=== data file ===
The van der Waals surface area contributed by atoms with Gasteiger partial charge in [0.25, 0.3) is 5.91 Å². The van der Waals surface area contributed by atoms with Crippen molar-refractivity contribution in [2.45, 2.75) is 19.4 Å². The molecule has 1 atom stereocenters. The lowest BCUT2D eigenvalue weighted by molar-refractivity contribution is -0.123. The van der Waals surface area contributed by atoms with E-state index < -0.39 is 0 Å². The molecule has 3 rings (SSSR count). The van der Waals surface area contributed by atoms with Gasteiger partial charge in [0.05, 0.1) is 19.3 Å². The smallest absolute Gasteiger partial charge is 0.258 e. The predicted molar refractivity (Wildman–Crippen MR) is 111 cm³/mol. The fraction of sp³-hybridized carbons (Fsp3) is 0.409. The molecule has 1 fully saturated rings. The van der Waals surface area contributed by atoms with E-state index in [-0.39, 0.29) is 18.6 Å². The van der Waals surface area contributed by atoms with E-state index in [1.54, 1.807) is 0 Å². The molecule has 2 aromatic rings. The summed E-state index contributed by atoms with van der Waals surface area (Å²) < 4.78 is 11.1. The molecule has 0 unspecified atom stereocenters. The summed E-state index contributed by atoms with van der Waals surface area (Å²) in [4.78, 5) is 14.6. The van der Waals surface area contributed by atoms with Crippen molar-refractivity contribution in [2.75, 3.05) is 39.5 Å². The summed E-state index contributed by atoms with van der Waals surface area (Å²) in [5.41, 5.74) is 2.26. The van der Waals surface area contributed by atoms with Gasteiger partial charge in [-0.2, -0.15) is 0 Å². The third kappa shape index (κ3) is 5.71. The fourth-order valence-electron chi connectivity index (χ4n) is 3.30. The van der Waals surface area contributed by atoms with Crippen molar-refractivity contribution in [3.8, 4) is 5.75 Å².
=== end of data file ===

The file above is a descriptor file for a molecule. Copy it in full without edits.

The van der Waals surface area contributed by atoms with Gasteiger partial charge in [0.25, 0.3) is 5.91 Å². The van der Waals surface area contributed by atoms with Crippen molar-refractivity contribution in [2.45, 2.75) is 19.4 Å². The molecule has 1 atom stereocenters. The lowest BCUT2D eigenvalue weighted by molar-refractivity contribution is -0.123. The van der Waals surface area contributed by atoms with E-state index < -0.39 is 0 Å². The molecule has 3 rings (SSSR count). The van der Waals surface area contributed by atoms with Gasteiger partial charge in [0.05, 0.1) is 19.3 Å². The smallest absolute Gasteiger partial charge is 0.258 e. The predicted molar refractivity (Wildman–Crippen MR) is 111 cm³/mol. The fraction of sp³-hybridized carbons (Fsp3) is 0.409. The molecule has 1 fully saturated rings. The van der Waals surface area contributed by atoms with E-state index in [-0.39, 0.29) is 18.6 Å². The van der Waals surface area contributed by atoms with E-state index in [1.54, 1.807) is 0 Å². The molecule has 2 aromatic rings. The summed E-state index contributed by atoms with van der Waals surface area (Å²) < 4.78 is 11.1. The molecule has 0 unspecified atom stereocenters. The summed E-state index contributed by atoms with van der Waals surface area (Å²) in [4.78, 5) is 14.6. The van der Waals surface area contributed by atoms with Crippen molar-refractivity contribution in [2.75, 3.05) is 39.5 Å². The summed E-state index contributed by atoms with van der Waals surface area (Å²) in [5.41, 5.74) is 2.26. The van der Waals surface area contributed by atoms with Gasteiger partial charge in [-0.2, -0.15) is 0 Å². The third kappa shape index (κ3) is 5.71. The fourth-order valence-electron chi connectivity index (χ4n) is 3.30. The van der Waals surface area contributed by atoms with Crippen molar-refractivity contribution in [3.8, 4) is 5.75 Å².